Consumer electronics prices set to rise after holiday season

NEW DELHI : Persistent weakness of the rupiah against the dollar should trigger a new round of price increases among consumer electronics manufacturers after the end of the holiday season sales.

The rupee has fallen almost 9% against the dollar so far this financial year to hit a new all-time low of 82.32 Friday.

Analysts said if the ongoing festival sales see great deals on electronics items, prices could rise significantly after the sales.

“The falling rupiah will definitely have an impact on prices,” said Navkendar Singh, associate vice president, device research at IDC India, South Asia and ANZ. He said suppliers could not afford any impact on already subdued demand over the holidays. period, but will eventually have to undertake price corrections. A new round of broad-based price increases can be expected in November, Singh said.

“We expect a 5-7% increase in (smartphone) prices once the holiday season is over, say November or December, due to the increase in the exchange rate. All new models, including those on 5G, will see a price hike,” said Prachir Singh, senior research analyst at Counterpoint Research.

Sanyam Chaurasia, a technology market analyst at research firm Canalys, also said sellers can no longer take the pressure of a weak rupee and will have to pass it on to consumers. Foreign currency has been a problem for businesses for the past 18 to 20 months, and “if this continues, we can expect another surge in (price of) devices in the coming months,” Chaurasia said.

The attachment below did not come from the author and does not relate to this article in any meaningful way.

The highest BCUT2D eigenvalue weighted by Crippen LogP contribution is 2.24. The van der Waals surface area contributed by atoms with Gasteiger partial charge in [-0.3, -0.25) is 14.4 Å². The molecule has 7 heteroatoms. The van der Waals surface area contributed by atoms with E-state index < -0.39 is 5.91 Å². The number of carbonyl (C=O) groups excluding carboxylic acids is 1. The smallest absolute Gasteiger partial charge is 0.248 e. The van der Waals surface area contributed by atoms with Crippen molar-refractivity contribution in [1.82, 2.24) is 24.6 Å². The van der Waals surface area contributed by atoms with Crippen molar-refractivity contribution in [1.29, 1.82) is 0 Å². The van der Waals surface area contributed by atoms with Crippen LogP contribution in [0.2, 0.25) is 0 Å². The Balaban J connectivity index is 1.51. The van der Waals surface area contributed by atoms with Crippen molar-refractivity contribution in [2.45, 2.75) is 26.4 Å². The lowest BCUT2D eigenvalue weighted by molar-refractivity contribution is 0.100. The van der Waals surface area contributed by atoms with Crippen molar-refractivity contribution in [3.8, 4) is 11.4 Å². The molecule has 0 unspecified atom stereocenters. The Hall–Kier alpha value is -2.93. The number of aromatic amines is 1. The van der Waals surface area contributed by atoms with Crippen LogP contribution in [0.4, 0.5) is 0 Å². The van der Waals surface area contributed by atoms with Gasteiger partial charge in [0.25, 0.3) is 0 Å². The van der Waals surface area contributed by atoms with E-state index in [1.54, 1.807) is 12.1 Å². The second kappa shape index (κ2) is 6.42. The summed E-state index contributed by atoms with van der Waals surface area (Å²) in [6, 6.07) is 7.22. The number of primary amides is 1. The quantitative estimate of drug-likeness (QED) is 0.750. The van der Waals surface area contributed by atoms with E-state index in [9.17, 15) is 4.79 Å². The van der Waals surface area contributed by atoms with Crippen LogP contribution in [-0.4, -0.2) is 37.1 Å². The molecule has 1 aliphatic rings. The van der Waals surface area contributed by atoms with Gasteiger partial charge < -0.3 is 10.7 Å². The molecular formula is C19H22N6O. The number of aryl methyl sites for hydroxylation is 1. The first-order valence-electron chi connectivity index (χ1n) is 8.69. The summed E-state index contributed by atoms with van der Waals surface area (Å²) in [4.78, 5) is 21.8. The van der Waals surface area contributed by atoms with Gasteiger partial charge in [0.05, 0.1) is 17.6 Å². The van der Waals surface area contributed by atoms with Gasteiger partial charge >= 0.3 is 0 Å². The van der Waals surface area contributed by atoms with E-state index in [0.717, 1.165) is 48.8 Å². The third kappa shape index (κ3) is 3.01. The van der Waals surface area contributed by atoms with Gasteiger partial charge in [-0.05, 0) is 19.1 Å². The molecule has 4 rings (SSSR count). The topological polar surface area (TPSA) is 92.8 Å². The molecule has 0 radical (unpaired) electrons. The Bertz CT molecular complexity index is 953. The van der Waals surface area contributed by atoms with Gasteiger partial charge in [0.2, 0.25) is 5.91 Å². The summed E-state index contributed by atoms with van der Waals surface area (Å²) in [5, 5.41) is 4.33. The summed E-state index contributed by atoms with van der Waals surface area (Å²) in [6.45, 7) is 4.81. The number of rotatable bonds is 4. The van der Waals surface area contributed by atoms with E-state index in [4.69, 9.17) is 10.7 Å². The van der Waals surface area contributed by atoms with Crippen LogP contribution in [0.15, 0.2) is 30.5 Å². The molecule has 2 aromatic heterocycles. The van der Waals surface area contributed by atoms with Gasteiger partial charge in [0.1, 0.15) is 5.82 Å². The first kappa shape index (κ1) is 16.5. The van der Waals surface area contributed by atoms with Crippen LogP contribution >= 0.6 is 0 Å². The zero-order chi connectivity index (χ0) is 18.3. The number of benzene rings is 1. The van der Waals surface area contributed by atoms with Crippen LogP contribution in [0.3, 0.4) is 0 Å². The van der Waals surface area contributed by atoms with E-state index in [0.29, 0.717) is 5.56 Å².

Smartphone makers in India are exposed to currency fluctuations as they still assemble phones from semi-knocked down kits (SKDs) instead of full manufacturing. Companies therefore import parts such as screens and integrated circuits in a partially disassembled state to manufacture the final product. A low rupee inflates the cost of these parts and also that of the finished product.

“There is almost a 97-98% SKD for most smartphone vendors. If you import, you have to pay additional currencies. The further depreciation of the dollar and the rupee will further impact sellers,” he said.

Consumer electronics manufacturers are very worried. “The depreciation of the rupiah is the biggest challenge at the moment, leading to reduced margins and increased working capital,” said Arjun Bajaj, general manager of Daiwa, a local television brand. Bajaj, who is also a director of television maker Videotex International, said talks had already started in the industry regarding suppliers raising raw material prices, adding that price revisions would be decided next month.

Similarly, Prashanth Mani, Managing Director of Motorola Mobility India, said gains from lower component prices, especially semiconductor chips, were offset by a weak rupee.

“The (input) costs go down but the exchange rate goes up, so it kind of cancels out. Say you get a 5-10% cut, but the exchange rate has gone up 12% over the past last six months, so that’s the challenge,” he said.

Mani said businesses are maintaining current inventory prices, but will be forced to pass on higher costs to consumers for fresh inventory.

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